The fourth proposed regulation on micro-housing concerns minimum square footage of communal areas.

The city would like to require a minimum square footage for the kitchen. This issue was raised because some of the micro-housing projects have kitchen sizes as small as 50 square feet. The city’s proposal on this issue is particularly mushy. The argument for this minimum boils down to this statement:

A 120 square foot kitchen (i.e. 10’x12’ or 8’x15’) is a size that can be used for cooking by more than one person at a time, and is likely to include adequate space for a table and chairs for eating meals.

There are a few problems with this argument:

1. Is a 120 sqft required for more than one person to be cooking? The answer to this is obviously false. I know this because I currently live in an apartment with a kitchen smaller than this and frequently cook with someone else. Additionally, I once lived in a building with about 30 people and a kitchen that was less than 100 square feet. It wasn’t comfortable but it worked.

2. If the goal is to accommodate a certain number of people in the kitchen at a time, why isn’t the number of people explicitly stated?  Do you need a 120 sqft for 2 people, 3, maybe 4?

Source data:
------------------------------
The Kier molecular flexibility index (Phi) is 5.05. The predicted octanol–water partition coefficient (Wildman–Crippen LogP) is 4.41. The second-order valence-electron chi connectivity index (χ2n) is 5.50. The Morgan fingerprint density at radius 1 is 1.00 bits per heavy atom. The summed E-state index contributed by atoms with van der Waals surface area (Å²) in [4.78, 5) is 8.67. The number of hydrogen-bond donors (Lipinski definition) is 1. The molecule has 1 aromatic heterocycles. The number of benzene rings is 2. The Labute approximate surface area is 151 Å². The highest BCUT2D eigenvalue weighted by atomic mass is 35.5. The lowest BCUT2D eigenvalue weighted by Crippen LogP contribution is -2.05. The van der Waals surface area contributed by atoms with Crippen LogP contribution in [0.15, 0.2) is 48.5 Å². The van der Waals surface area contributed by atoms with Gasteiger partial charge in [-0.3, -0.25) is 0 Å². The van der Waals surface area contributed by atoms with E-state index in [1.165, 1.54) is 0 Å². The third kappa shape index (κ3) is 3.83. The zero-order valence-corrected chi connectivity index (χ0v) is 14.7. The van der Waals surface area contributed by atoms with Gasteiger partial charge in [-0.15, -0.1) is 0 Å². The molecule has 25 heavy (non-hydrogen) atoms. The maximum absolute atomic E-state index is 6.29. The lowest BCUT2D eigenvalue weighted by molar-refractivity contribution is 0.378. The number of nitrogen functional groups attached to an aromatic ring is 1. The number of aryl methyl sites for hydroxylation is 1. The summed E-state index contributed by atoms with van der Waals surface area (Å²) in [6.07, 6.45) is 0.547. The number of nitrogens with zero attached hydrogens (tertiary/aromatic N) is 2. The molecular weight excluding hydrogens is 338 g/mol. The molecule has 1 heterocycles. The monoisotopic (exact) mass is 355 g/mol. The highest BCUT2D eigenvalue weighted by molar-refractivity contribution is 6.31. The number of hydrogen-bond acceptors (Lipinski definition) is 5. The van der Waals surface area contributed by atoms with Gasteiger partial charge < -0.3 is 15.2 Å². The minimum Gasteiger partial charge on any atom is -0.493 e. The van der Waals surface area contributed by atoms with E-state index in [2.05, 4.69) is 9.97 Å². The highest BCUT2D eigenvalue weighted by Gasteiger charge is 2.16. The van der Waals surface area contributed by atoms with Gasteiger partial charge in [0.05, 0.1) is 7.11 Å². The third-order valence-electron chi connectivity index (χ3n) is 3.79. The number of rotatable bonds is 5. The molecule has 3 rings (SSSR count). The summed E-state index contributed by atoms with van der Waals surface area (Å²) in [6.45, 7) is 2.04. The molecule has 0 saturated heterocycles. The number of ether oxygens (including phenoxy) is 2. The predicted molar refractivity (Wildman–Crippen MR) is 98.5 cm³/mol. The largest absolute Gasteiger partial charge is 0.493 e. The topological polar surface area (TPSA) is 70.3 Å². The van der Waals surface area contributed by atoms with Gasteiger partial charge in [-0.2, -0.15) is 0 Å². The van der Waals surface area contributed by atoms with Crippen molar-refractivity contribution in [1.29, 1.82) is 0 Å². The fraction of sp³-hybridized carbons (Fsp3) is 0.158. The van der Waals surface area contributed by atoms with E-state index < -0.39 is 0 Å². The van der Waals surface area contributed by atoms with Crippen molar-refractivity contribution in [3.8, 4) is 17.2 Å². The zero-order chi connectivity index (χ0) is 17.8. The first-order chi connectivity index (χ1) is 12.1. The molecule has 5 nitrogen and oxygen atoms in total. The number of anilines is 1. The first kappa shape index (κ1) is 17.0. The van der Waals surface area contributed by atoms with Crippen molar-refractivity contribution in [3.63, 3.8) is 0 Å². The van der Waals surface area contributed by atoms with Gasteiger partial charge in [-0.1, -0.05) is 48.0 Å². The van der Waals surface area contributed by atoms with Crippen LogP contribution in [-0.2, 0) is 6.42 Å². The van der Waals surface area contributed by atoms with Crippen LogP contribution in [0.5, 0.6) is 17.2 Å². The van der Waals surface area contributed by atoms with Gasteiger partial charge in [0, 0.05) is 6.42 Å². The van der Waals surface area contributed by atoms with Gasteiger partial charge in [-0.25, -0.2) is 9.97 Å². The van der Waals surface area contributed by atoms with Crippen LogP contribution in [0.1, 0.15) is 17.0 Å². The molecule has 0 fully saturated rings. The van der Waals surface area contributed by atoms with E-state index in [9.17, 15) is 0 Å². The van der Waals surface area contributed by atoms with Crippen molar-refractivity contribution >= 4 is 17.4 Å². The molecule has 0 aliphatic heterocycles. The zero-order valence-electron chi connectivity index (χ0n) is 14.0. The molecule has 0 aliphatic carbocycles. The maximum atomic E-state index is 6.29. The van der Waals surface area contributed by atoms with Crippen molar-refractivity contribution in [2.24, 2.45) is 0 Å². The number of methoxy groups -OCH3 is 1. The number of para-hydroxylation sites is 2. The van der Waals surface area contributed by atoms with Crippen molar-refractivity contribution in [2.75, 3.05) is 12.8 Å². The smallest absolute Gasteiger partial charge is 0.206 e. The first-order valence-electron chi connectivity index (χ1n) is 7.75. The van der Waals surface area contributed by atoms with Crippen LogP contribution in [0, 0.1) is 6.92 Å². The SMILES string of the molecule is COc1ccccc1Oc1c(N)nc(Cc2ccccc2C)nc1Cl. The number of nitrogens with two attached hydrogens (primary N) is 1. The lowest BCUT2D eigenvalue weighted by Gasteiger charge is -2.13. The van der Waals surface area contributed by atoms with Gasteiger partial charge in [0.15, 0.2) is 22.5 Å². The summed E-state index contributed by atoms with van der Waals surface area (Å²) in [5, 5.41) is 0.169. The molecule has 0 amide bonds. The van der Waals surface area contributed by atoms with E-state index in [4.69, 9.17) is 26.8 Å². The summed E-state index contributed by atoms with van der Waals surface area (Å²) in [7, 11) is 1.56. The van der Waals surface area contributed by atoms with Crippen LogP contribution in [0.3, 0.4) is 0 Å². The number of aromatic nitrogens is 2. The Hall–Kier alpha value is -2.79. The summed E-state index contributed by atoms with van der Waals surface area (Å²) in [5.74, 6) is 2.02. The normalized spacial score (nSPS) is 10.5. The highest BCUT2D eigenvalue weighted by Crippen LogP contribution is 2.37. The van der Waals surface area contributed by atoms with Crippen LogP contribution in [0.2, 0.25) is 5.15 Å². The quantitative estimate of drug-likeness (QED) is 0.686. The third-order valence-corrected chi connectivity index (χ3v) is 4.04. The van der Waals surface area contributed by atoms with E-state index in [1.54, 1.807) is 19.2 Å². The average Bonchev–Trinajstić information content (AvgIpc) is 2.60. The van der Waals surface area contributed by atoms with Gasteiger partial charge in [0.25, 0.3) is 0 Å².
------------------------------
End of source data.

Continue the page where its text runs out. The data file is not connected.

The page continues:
3. The city doesn’t present evidence that a certain amount of square footage is required. It simply makes a statement.

4. If the concern is to accommodate enough people and that is relative to the units the kitchen serves, why would the rule be the same across all mico-housing. For example, some micro-housing might have 8 units, others 7 units and some 6. In fact some could have even less than 6 but still have the same kitchen requirement.

5. Most importantly, it seems like the city is trying to dictate lifestyle here. It is likely that many people choosing to live in a residence with a shared kitchen are people who choose not to cook or cook minimally.

I cook a lot and I would never choose to live in an apartment without a kitchen. In the past though I have chosen to live in places that had pretty poor kitchen facilities and I still cooked frequently. The reason I chose this is because paying a lower rent was more important than having a fancy kitchen. I’m happy I got to make this choice. In Seattle, many people might not even have a choice.


Article Author
Owen Pickford holding a beer, wearing a Sounders shirt in front of a bridge, river and large towers in Tokyo.
Owen Pickford

Owen is a solutions engineer for a software company. He has an amateur interest in urban policy, focusing on housing. His primary mode is a bicycle but isn't ashamed of riding down the hill and taking the bus back up. Feel free to tweet at him: @pickovven.